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Sysadmin vs CEO: who wins? #SysadminDay2022

Sysadmin vs CEO: who wins? #SysadminDay2022

Who’s more important to a business? The Sysadmin (System Administrator) or the CEO?

To answer that hard-hitting question, and to celebrate System Administrator Appreciation Day 2022, I spoke to PaperCut CEO, co-founder, and former Sysadmin, Chris Dance on the Print Geeks podcast.

For those unfamiliar with the story of our founder… Chris came up with the idea for what would become PaperCut 24+ years ago. He was working as a part-time Sysadmin for Parkdale Secondary College. And an overflowing recycling bin of abandoned printouts inspired Chris to work on a bit of code to stop print waste. 

Those 5 lines of code then became PaperCut Software. Today, we’re an industry-leading solutions vendor in the print management space.

But we’ve never forgotten our humble roots. And we’ve never forgotten the importance of the Sysadmin. 

In our humble opinion, Sysadmins make the world go round. Not only do we create software with the humble Sysadmin in mind. But many of our PaperCutters were once Sysadmins themselves!

Inspired by my chat with Chris, and as part of this year’s Sysadmin Day festivities, I reached out to some of PaperCutters former Sysadmins for insights on their glory days.

As a kid did you dream of becoming a Sysadmin one day?

“No. Working in an office with a computer was the last thing I wanted to do. It came about because I was waiting tables at a pizza restaurant at the ski resort. The IT department was the first full-time opening that came available. I ended up loving the challenge of getting things to work and solving a new puzzle every day.” – Aaron Pouliot, Senior Technical Support Engineer

“No, it was an accident. The IT supervisor was on holiday when the new accounting system arrived (a small IBM AS/400) and they asked me, as the most experienced developer, to get it bedded in. It turned into a full-time job.” – Alec Clews, Developer Advocate

“I always had a fascination with automating repetitive or mundane actions that I saw people doing on computers. And I just kept doing that until I dropped out of high school and decided to do that for a living.” – Josh Hancox, Product Engineer

Tell me a little bit about your Sysadmin days… what did you love about it?

“I loved automating stuff.  I didn’t love the overnighters when everything was down and not coming back up.” – Geoff Smith, Distinguished Product Engineer

“Tinkering with kit I could not afford.” –  Alec Clews, Developer Advocate

What was your most rewarding challenge as a Sysadmin?

“Automating user on-boarding and off-boarding experiences. It used to take hours and many hundreds of clicks to provision a laptop and set up a user account.  I got the process down to minutes by creating a spreadsheet that would generate the PowerShell commands for me to do everything.” – Aaron Pouliot, Senior Technical Support Engineer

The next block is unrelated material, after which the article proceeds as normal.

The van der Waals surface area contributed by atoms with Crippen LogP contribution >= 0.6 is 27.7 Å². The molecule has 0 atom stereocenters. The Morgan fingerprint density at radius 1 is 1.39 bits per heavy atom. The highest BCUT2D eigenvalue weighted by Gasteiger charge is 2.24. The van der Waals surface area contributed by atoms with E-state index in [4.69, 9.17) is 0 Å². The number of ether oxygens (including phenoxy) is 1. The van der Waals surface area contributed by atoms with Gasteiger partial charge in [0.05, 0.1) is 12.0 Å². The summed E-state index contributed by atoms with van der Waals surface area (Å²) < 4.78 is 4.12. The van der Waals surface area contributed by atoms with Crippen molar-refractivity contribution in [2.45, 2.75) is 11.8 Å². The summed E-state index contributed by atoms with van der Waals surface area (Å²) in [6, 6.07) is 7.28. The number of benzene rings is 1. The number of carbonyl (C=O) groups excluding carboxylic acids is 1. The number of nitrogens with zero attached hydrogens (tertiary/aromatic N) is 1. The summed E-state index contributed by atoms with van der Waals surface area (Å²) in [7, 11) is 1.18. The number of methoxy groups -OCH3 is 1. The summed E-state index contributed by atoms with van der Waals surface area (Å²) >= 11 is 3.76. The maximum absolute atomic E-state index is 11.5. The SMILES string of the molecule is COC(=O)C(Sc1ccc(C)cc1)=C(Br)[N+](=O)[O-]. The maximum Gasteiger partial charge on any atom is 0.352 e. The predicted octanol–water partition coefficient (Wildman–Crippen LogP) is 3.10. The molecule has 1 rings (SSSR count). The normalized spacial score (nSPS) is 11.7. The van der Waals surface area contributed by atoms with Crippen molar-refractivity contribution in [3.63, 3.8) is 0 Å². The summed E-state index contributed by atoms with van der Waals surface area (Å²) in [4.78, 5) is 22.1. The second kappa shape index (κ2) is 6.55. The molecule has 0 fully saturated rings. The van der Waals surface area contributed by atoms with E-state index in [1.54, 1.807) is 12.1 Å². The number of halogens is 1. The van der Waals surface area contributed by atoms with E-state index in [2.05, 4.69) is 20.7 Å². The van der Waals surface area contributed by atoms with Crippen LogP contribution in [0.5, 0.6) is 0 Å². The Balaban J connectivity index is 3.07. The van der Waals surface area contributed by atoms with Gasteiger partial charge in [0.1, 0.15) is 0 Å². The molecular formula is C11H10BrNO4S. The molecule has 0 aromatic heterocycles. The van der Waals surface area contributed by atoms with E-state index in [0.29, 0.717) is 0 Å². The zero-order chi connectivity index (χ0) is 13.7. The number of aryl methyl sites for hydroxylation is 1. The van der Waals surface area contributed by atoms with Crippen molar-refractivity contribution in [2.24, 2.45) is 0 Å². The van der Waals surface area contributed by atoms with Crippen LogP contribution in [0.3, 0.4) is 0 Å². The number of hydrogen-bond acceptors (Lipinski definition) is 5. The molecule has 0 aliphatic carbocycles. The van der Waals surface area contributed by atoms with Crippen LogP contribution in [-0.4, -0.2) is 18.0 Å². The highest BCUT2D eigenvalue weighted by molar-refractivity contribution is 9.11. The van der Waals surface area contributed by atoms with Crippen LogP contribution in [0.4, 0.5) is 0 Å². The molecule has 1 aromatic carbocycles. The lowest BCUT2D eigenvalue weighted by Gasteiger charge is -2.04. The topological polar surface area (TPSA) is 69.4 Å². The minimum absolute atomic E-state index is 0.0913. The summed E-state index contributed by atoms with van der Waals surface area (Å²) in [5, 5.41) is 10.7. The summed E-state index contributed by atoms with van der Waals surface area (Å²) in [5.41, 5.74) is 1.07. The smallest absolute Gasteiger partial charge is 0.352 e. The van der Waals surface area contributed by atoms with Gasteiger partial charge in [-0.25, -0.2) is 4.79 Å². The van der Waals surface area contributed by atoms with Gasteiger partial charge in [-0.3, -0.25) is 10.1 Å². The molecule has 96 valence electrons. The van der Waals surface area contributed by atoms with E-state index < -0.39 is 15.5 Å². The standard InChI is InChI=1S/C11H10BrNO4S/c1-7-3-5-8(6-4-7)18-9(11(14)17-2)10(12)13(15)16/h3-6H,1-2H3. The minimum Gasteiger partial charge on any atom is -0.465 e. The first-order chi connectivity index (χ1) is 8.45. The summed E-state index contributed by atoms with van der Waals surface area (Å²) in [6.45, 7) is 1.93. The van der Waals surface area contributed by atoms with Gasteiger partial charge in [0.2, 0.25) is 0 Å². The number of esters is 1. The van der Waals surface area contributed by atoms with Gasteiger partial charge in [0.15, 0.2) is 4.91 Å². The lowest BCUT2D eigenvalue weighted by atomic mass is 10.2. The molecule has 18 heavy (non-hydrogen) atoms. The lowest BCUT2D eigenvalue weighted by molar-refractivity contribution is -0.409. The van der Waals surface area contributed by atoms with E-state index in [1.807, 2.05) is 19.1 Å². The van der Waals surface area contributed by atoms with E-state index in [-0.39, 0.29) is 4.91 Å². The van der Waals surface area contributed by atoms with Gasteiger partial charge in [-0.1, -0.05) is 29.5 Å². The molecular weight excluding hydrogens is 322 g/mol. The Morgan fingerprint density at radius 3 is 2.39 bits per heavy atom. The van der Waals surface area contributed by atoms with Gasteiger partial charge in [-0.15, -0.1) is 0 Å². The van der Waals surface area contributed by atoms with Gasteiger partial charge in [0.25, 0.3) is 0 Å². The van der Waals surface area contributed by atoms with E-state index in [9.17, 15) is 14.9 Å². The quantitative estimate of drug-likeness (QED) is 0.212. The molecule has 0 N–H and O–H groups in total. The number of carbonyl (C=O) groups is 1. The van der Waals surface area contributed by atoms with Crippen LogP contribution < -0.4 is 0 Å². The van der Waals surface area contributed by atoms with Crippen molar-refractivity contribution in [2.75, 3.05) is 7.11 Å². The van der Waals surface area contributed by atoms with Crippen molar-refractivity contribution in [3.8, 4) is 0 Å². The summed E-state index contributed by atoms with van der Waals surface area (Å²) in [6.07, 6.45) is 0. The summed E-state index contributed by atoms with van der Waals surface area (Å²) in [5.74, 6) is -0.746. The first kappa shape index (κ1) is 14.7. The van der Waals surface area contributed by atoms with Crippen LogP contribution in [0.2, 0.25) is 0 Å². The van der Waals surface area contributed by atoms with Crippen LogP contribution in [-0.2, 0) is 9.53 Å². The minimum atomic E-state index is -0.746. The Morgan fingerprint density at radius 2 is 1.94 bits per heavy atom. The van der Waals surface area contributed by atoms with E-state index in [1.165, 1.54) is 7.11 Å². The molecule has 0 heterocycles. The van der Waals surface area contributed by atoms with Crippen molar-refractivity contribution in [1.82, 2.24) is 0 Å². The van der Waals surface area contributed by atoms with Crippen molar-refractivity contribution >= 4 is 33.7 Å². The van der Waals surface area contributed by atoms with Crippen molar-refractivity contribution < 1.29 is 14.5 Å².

“Collectively figuring out the absolute weirdest things tech could throw at you. One comes to mind in a legal firm. A printer was randomly printing black specks/lines on paper between 2-4 pm for 2-3 weeks. And only between 2-4 pm. 

“After many parts being replaced, we moved the printer into the IT room to test, and the next day it would print fine. We moved it back to where it lived, and it started printing black lines again. We then moved it to another room, and it started working fine – so we decided that’s where the printer lived now. 

“The HP tech at the time I was working with called me super excited. He said he was so confused with the problem, that he went digging internally. He found that on THIS specific model, there was a defect where light could get onto the drum unit at the right angle and print black specks. It turned out, that 2-4 pm was when the sun beamed into that specific office where it lived! 

“We put a computer tower in between where the printer was, and the window… Lo and behold, it started printing just fine after that!” – Josh Hancox, Product Engineer

In a world without Sysadmins, what happens?

“Have you ever seen Jurassic Park? That. From a sysadmin perspective, the entire movie is about an organization’s catastrophe because they relied on a single developer to manage everything. The catastrophe could have been avoided if they had a sysadmin to implement backup and recovery procedures, and change control policies, documentation.” – Aaron Pouliot, Senior Technical Support Engineer

“Nothing.  Literally.” – Geoff Smith, Distinguished Product Engineer

“Un-integrated chaos.” – Josh Hancox, Product Engineer

Who’s the Sysadmin and why in Star Wars?

“R2-D2. He safeguards and transmits important data, manages access systems to open doors, and fixes the hyperdrive without being asked. Without his remote support, the first movie might have ended with the heroes getting squashed in a garbage compactor.” – Aaron Pouliot, Senior Technical Support Engineer

“Han Solo. He’s a small startup and has to be his own admin.” – Alec Clews, Developer Advocate

Wishing all Sysadmins out there a Happy Sysadmin Day!

Tune in to the Print Geeks podcast to hear our CEO’s take on some of the above and other topics. He also answers the burning question, “Who is more important to a business, the Sysadmin, or the CEO?”

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